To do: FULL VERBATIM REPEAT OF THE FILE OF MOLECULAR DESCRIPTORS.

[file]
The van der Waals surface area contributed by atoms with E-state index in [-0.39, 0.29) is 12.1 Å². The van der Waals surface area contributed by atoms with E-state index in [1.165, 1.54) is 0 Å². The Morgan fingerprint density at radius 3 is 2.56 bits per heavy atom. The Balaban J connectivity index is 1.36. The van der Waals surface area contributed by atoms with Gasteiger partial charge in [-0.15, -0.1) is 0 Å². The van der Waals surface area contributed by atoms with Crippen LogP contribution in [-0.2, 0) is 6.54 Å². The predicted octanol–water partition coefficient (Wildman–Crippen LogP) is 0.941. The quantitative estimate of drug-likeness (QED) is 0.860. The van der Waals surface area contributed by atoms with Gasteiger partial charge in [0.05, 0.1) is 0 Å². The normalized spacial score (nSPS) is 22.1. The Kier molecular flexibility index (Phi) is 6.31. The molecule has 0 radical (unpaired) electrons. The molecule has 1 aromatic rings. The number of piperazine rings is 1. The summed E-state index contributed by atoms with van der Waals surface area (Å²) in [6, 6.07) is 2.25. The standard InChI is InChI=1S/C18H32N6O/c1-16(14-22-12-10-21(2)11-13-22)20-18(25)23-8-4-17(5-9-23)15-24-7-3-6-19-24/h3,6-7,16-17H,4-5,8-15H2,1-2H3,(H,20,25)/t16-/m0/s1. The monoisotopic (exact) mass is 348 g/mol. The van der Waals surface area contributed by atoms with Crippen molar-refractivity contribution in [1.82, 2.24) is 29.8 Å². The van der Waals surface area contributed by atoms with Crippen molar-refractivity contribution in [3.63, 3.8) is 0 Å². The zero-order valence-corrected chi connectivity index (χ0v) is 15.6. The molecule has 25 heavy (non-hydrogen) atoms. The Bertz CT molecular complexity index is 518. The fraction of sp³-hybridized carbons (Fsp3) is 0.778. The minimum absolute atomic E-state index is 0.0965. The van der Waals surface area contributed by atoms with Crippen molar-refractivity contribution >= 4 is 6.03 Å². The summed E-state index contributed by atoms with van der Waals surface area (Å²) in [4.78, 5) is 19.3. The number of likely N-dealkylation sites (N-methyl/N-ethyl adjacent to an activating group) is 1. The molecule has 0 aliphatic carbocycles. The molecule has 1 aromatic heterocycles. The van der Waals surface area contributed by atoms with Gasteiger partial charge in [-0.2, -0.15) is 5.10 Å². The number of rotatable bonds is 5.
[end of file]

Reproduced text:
The van der Waals surface area contributed by atoms with E-state index in [-0.39, 0.29) is 12.1 Å². The van der Waals surface area contributed by atoms with E-state index in [1.165, 1.54) is 0 Å². The Morgan fingerprint density at radius 3 is 2.56 bits per heavy atom. The Balaban J connectivity index is 1.36. The van der Waals surface area contributed by atoms with Gasteiger partial charge in [-0.15, -0.1) is 0 Å². The van der Waals surface area contributed by atoms with Crippen LogP contribution in [-0.2, 0) is 6.54 Å². The predicted octanol–water partition coefficient (Wildman–Crippen LogP) is 0.941. The quantitative estimate of drug-likeness (QED) is 0.860. The van der Waals surface area contributed by atoms with Gasteiger partial charge in [0.05, 0.1) is 0 Å². The normalized spacial score (nSPS) is 22.1. The Kier molecular flexibility index (Phi) is 6.31. The molecule has 0 radical (unpaired) electrons. The molecule has 1 aromatic rings. The number of piperazine rings is 1. The summed E-state index contributed by atoms with van der Waals surface area (Å²) in [6, 6.07) is 2.25. The standard InChI is InChI=1S/C18H32N6O/c1-16(14-22-12-10-21(2)11-13-22)20-18(25)23-8-4-17(5-9-23)15-24-7-3-6-19-24/h3,6-7,16-17H,4-5,8-15H2,1-2H3,(H,20,25)/t16-/m0/s1. The monoisotopic (exact) mass is 348 g/mol. The van der Waals surface area contributed by atoms with Crippen molar-refractivity contribution in [1.82, 2.24) is 29.8 Å². The van der Waals surface area contributed by atoms with Crippen molar-refractivity contribution in [3.63, 3.8) is 0 Å². The zero-order valence-corrected chi connectivity index (χ0v) is 15.6. The molecule has 25 heavy (non-hydrogen) atoms. The Bertz CT molecular complexity index is 518. The fraction of sp³-hybridized carbons (Fsp3) is 0.778. The minimum absolute atomic E-state index is 0.0965. The van der Waals surface area contributed by atoms with Crippen molar-refractivity contribution >= 4 is 6.03 Å². The summed E-state index contributed by atoms with van der Waals surface area (Å²) in [4.78, 5) is 19.3. The number of likely N-dealkylation sites (N-methyl/N-ethyl adjacent to an activating group) is 1. The molecule has 0 aliphatic carbocycles. The molecule has 1 aromatic heterocycles. The van der Waals surface area contributed by atoms with Gasteiger partial charge in [-0.2, -0.15) is 5.10 Å². The number of rotatable bonds is 5.